Wednesday Open Thread: Deja Vu, Vu, vu, vu

It's Day 311 of the Year 2018 CE

So, November 7, 2018 - for my reference if nothing else.




Wanted Poster at Holburn Station (London, UK)






Monday I gave Bank Transfer Day sort of short shrift. Not because it was a bad idea but because the execution was soooo miserable and half-assed. Actually, it is a great idea for everybody except banks and banksters, and everybody should really go ahead and follow through on it. Credit Unions generally pay better interest rates and have fewer and lower fees than banks. They are less likely to indulge in criminality too.



That's not why this is titled as it is, or why I used the same image, but there is some serious bankster deja vu going down. History, they say, has a tndency to rhyme and I wish to take a peek at a longer cycle that the obvious one, one that I fear is getting ripe for yet another repeat real soon now.



The first obvious echo is from the S&L Crises of the 80s and 90s that is generally blamed on Jimmy Carter's Depository Institutions Deregulation and Monetary Control Act of 1980. That resulted in the failure of about 1/3 of the nations S&Ls because they were suddenly free to act like banks and didn't know how. There was a lot of wrongdoing, and also a lot of failure to perform due diligence. Keating and a (very) few others went down. That worked so well that bank deregulation became part of the DLC/New Democrats ideological vision. Bill Clinton made bank deregulation part of his "New Democrats" Reaganomics 2.0 platform and package. The best known part was the repeal of Glass-Steagall. This permitted banks to gamble with ordinary depositors money and pushed the formation of "too big to fail" omni-banks. Less well known is Clinton's Commodity Futures Modernization Act of 2000, enacted to protect any and all existing and as of yet to be invented schemes and scams that could be shoehorned into the concept of over-the-counter derivatives from those evil gummit regulators. This included a host of such products like credit default swaps that helped create and/or exacerbate the next bank meltdown when it came. Those chickens came home to roost in 2008, wherein the financial crisis of 2008 rapidly became the global recession of 2008 - 2012. (The end of the recessin in 2012 is probably definitional in the same way that one can have endless increases in the cost of living without there existing any "inflation".) Again, the failure to perform due diligence was rampant, as was fraud, but most of the malfeasors skated this time around. For example, the California Attorney General let Steve Mnuchin and his One West Bank walk despite numerous foreclosure law violations. (No she was neither a Republican nor a Russian.)



The 2008 bank crash, enabled and or propelled by Clinton's repeal of Glass-Steagal and enactment of the CFMA, echoes something similar other than the S&L crises, something that looks to be getting ready to bite us again, and that is where I'm going with this. Where? Continental Illinois. The Continental Illinois National Bank and Trust Company was a very large bank in its day with around $40 billion in assets. That large size enabled it to become the largest bank failure in US history as of 1984 and right up through WaMu's failure in 2008. It was mostly brought down by bad loans it had purchased from another failed bank which it hadn't known to be bad at the time of purchase. There was a lack of due diligence and one bank officer also received some kickbacks for approving loan applications. At any rate, when the smaller, downstream bank failed, that started a run on Continental Illinois that brought it down.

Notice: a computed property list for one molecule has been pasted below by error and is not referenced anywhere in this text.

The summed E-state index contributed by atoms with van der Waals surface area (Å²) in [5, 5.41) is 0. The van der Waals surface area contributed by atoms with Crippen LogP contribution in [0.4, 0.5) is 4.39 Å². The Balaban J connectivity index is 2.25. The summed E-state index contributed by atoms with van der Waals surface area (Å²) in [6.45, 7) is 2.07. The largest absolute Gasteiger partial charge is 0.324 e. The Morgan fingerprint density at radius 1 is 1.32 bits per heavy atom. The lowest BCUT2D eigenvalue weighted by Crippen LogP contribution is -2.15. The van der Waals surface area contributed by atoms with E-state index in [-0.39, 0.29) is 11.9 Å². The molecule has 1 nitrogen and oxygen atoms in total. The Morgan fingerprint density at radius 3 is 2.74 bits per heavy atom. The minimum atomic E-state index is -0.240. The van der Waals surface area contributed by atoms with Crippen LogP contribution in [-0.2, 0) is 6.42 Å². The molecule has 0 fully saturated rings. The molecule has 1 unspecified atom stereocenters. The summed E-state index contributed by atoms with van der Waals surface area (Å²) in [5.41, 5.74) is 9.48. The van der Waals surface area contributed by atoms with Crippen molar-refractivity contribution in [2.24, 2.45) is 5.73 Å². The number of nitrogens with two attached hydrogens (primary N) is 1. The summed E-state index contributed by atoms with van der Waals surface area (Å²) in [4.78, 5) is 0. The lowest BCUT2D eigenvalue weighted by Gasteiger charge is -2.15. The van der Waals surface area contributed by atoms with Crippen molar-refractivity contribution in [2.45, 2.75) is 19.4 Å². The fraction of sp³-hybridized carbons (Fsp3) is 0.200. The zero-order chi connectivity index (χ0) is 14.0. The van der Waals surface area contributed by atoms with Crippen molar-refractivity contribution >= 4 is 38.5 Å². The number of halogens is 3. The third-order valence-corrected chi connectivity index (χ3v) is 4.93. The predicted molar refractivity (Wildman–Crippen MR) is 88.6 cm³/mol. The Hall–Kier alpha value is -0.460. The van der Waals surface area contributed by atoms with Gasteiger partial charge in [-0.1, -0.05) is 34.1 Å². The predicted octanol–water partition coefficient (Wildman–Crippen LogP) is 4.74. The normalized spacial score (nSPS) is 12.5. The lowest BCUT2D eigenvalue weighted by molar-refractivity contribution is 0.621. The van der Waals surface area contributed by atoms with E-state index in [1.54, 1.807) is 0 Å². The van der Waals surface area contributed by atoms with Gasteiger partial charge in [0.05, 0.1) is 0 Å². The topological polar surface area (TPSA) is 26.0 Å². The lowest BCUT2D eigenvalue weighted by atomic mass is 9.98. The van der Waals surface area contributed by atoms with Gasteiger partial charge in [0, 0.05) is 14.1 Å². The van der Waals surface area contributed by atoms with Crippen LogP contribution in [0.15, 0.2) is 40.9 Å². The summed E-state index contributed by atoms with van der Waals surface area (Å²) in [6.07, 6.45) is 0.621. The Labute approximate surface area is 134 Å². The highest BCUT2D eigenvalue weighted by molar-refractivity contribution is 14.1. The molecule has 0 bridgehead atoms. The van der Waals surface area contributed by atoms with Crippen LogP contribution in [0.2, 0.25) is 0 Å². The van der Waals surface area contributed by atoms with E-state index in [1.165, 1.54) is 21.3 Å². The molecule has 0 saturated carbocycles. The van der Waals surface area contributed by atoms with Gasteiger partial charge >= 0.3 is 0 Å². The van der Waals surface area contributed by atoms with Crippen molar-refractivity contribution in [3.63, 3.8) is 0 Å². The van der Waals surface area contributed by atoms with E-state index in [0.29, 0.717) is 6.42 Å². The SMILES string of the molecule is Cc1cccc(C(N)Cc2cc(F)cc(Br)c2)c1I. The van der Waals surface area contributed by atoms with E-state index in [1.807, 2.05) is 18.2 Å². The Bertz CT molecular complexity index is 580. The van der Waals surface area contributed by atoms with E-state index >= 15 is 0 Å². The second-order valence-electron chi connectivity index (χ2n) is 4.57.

Zo, who was the smaller bank and how did they come to have so much bad paper to upstream to Continental Illinois? Penn Square Bank was a small shopping center bank in Oklahoma. There was an oil and gas boom in Texas and Oklahoma and everybody wanted a piece of the action. Penn Square was there to lend money to anybody and everybody who had or could beg, borrow, lease, or contract to buy a drilling rig. Penn Square discovered that they had an infinite supply of lendable funds because they could upstream the loans that they made almost as fast as they made them. The bigger upstream banks were happy to cash in on the earnings from the loans without having to service them or do any due diligence (because Penn Square, the initial lender, had done the due diligence and was on the hook for servicing the debts). Penn Square sold over a billion dollars worth of loan participations, often 100% of the loan.



A lot of the drilling financed by Penn Square's loans was into deep, extremely high pressure gas deposits and the projects failed. No project, no gas, no revenue to pay the loans back with. In addition, the 1980 saw a massive oil glut, driving energy prices way down. Projects that didn't outright fail still couldn't pay their loans back. And -- with an oil glut, the drilling rigs that were artificially overvalued as collateral for many of the loans became worthless. Penn Square's loans became worthless in vast numbers, as did those billion dollars worth of loan participations. Penn Square was allowed to go under, no other bank was willing to pick up its deposits and liabilities. SeaFirst, Michigan National and Chase Manhatten all took major losses. SeaFirst went down later in the year and was gobbled up by B of A. Relative giant Continental Illinois, one of the country's ten largest commercial banks, was saddled with a half a billion of Penn Square's worthless paper and finally went under 2 years later. It too was gobbled up by B of A.